Homecoming: Liyab Jurrasiq’s Journey back to the Philippines
Everyone has a story to tell.
Team Liyab’s Robert “Jurassiq” Mabansag is an anomaly in the local League of Legends scene. While he was born in Manila, he spent the majority of his life in North America and is thus the Philippines’ first Western import. An import that isn’t exactly an import.
Jurrasiq brings with him a unique take on the game built by years of playing in one of the world’s major regions. In his short time back, the marksman has already risen up the ranked leaderboards and made a name for himself.
As one of the biggest names to enter the local scene in recent years, all eyes are on Jurrasiq to see if he can help bring the Philippines back into international relevancy. The finals of the Philippine Pro Gaming League this weekend will be his first test, and the road only gets steeper from there.
But how did he get here in the first place?
Jurassiq’s path to pro in League of Legends started four to five years back in 2014. Like many pros before him, he first stepped into gaming playing classics like Defense of the Ancients, Halo and Call of Duty. When League started, Jurassiq took a turn on Summoner’s Rift from his cousin’s computer and from then on, the grind has never stopped.
Most esports talents start in their teens, so when Jurrasiq made his debut at the age of 21, he was considered a late bloomer. He didn’t let that stop him at any point. By consistently getting account after account on the challenger ladder from his home in Chicago, he made a name for himself in North America’s amateur scene. He even joined Zenith Esports and won $5000 in the Wichita Esports LAN with the team.
With his win in the tournament, Jurassiq’s competitive desire was ignited and he went on to join Team Gates with famed streamer Trick2G. Despite falling 0-3 to CLG Black in the Challenger Series (put year here), his fire burned only brighter and was inspired to go even further.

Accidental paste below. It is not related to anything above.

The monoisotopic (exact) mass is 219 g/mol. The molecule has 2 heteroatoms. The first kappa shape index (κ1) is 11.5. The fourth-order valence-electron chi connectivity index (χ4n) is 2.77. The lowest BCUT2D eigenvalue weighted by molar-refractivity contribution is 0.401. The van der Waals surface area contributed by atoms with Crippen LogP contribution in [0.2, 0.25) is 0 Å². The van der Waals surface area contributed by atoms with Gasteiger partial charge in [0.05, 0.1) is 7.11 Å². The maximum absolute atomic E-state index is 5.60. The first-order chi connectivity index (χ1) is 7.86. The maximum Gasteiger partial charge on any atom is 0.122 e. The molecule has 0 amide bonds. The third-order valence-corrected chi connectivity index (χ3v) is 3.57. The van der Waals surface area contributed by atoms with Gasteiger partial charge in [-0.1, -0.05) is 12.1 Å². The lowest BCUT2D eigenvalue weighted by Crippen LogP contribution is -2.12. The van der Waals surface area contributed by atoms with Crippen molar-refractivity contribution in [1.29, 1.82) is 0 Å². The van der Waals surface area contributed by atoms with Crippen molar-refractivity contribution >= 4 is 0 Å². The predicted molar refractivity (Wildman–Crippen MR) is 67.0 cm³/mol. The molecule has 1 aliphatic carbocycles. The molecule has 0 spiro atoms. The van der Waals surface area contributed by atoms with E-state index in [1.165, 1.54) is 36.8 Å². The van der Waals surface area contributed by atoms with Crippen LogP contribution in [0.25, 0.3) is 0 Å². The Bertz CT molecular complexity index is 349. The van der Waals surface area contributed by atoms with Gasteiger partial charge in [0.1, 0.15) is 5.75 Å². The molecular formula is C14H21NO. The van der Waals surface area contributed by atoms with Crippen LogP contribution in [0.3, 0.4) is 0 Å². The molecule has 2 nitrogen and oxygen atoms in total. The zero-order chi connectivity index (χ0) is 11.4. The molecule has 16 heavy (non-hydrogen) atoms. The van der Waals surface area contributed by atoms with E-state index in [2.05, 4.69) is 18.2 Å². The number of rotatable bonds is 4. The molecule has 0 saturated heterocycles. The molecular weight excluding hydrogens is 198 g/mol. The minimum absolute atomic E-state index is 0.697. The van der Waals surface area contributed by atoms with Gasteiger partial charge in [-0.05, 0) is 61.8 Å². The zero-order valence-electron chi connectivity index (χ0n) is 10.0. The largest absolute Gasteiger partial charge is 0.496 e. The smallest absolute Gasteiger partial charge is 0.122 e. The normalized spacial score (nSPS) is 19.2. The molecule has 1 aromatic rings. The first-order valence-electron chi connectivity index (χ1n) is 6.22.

Not too long after, Jurassiq joined Team Sky, a then up-and-coming five-man with veteran Zachary “Mancloud” Hoschar and current Cloud9 jungler Robert “Blaber” Huang. Together with Korean jungler Ssita, they dominated the Challenger series until Riot’s announcement to move towards franchising for the NA League of Legends Championship Series.
Despite not getting a chance to prove himself as a player by qualifying for LCS, he continued to persevere. Eventually, he landed a contract Golden Guardians (the Golden State Warriors’ LCS affiliate) as the Bot Laner for their Academy League team.
In a turn for the worst, GGS Academy fumbled from the get go by failing to secure their planned roster with Ashkan “TF Blade” Homayouni and Tristan “Zeyzal” Stidamas a starters for the 2018 season. Partly due to this, the squad then fell 2-16 with a 10th place finish in their first-ever split.
Despite their regretful performance, Jurassiq still owed it to Golden Guardians for helping him grow and giving him his first real esports experience. “We were living in this big house, they were delivering us food everyday,” he said. “They asked us what we wanted and then we got it and it was crazy.”